In 1958, a horse called Tim Tam won the Kentucky Derby. Six years later, the Australian biscuit manufacturer Arnott’s named their (now) iconic cookie after the horse. Inspired by British Penguin cookies, Tim Tams feature two biscuits, a creamy filling, and a chocolate coating. This seemingly unremarkable structure gives Tim Tams a unique advantage: the ability to form a momentary straw.
The identities of the first culinary innovators are lost to history. But by the 1980s, university students in Melbourne were biting off opposite corners of the cookie and using it like a straw in hot beverages. After a few seconds, the liquid dissolves the center of the Tim Tam, and the molten cookie has to be “slammed” before it falls apart. Slamming simply means shoving the whole cookie into one’s mouth. (Note: Arnott’s insists that Tim Tams are biscuits and not cookies.)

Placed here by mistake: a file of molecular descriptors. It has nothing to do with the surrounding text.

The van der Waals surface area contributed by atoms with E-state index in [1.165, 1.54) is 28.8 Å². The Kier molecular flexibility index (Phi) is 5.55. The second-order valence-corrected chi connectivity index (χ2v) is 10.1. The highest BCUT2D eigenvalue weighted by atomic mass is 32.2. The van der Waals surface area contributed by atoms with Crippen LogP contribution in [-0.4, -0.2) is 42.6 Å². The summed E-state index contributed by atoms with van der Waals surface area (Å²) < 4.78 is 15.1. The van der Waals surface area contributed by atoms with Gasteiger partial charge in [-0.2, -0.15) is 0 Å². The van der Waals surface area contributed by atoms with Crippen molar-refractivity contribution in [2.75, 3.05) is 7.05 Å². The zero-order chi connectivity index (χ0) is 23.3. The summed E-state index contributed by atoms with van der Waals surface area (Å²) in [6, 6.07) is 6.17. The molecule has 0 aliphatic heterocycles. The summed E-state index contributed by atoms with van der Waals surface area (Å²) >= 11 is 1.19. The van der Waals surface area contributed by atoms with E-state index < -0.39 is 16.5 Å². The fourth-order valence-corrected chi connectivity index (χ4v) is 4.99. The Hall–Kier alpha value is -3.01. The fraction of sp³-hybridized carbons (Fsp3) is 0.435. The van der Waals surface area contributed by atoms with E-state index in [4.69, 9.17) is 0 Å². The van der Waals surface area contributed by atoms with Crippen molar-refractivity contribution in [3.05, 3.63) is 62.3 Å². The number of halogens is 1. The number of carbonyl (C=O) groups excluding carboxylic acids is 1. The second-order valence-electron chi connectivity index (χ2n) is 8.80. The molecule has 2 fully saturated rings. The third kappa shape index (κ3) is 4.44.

Arnott’s joined the bandwagon with an advertising campaign that, unfortunately, referred to the activity as a “Tim Tam suck.” Luckily, the superior “slam” name has stuck, even finding a place in the musical world thanks to the Australian band Oxo Cubans’ song Tim Tam Slam:
“Get yourself a hot drink and Tim Tam or two,
then bite both ends off one and use it as a straw,
then quickly gulp the lot before it ends up on the floor.
Hot chocolate, tea or coffee, it’s a choice you’ll have to make,
‘cos when it comes to sugar rush, this really takes the cake,
we were doing the Tim Tam Slam.”
Everyone from Jennifer Love Hewitt to astrophysicist Neil deGrasse Tyson has weighed in on the Tim Tam slam. According to Tyson, the sensation is “a moment in your life experience that you can chalk up and say ‘That was different from anything else I’ve ever experienced.’”